In the latest issue of "Journal of Political Philosophy" (vol. 18 no. 1, 2010, pp. 64-100) professor Jane Mansbridge (Harvard University) and a "dream team" of co-authors have written an important contribution to the theory of deliberative democracy:
"The Place of Self-Interest and the Role of Power in Deliberative Democracy"
by Jane Mansbridge, James Bohman, Simone Chambers, David Estlund, Andreas Føllesdal, Archon Fung, Cristina Lafont, Bernard Manin, and José luis Martí.
Excerpt from the conclusion:
"Deliberative democratic theory continues to “come of age.” In this contribution to its development, we assume that deliberation should clarify conflict as well as help participants to discover and forge common interests. Although we want to stress the importance of seeking a genuinely common good, we argue that deliberation can and should in certain conditions include both self-interest and the negotiation of conflicting interests. Convergence, incompletely theorized agreements, integrative negotiation, and fully cooperative negotiations are compatible with deliberative ideals. They are forms of deliberative negotiation. Voting and the negotiation of cooperative antagonists are not themselves deliberative acts but, when they are justified through deliberative procedures and preceded in practice by such procedures, can be accepted by deliberative theorists as legitimate components of democracy complementary to and in some cases integrated with deliberation."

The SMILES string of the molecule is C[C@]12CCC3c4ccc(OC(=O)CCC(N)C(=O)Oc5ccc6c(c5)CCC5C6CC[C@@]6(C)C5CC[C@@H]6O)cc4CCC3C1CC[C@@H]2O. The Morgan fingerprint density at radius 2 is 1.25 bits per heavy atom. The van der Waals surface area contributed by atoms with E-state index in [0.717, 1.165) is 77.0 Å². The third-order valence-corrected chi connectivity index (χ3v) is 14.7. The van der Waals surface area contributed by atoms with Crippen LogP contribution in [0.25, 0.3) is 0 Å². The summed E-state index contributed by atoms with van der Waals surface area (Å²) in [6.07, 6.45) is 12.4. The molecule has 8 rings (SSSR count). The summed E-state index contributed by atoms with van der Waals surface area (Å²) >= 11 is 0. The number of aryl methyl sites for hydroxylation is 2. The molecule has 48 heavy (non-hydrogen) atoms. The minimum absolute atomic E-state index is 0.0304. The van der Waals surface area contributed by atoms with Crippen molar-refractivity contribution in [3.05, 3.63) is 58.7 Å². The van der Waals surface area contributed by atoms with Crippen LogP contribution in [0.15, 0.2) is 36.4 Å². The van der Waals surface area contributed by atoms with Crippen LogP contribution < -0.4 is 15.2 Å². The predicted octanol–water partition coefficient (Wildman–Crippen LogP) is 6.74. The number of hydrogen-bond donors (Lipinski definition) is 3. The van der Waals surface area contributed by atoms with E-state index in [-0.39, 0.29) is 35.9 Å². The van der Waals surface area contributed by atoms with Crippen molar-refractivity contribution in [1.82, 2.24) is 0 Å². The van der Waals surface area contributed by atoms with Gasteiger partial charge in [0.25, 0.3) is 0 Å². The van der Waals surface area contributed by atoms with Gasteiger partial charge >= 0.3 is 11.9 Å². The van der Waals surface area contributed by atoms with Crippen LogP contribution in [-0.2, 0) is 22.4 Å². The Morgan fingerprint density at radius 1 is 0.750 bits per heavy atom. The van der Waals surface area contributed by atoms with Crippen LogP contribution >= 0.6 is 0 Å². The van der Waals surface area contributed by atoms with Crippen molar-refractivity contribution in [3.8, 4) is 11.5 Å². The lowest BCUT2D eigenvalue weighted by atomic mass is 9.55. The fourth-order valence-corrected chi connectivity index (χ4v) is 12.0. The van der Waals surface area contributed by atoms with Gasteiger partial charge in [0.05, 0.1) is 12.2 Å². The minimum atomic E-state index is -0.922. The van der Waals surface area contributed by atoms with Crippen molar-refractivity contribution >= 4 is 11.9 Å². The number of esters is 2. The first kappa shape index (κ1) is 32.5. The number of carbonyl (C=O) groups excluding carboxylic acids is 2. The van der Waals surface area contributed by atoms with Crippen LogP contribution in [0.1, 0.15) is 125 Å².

See also Jane Mansbridge's paper on "Deliberative and Non-deliberative Negotiations" (April 2009) here.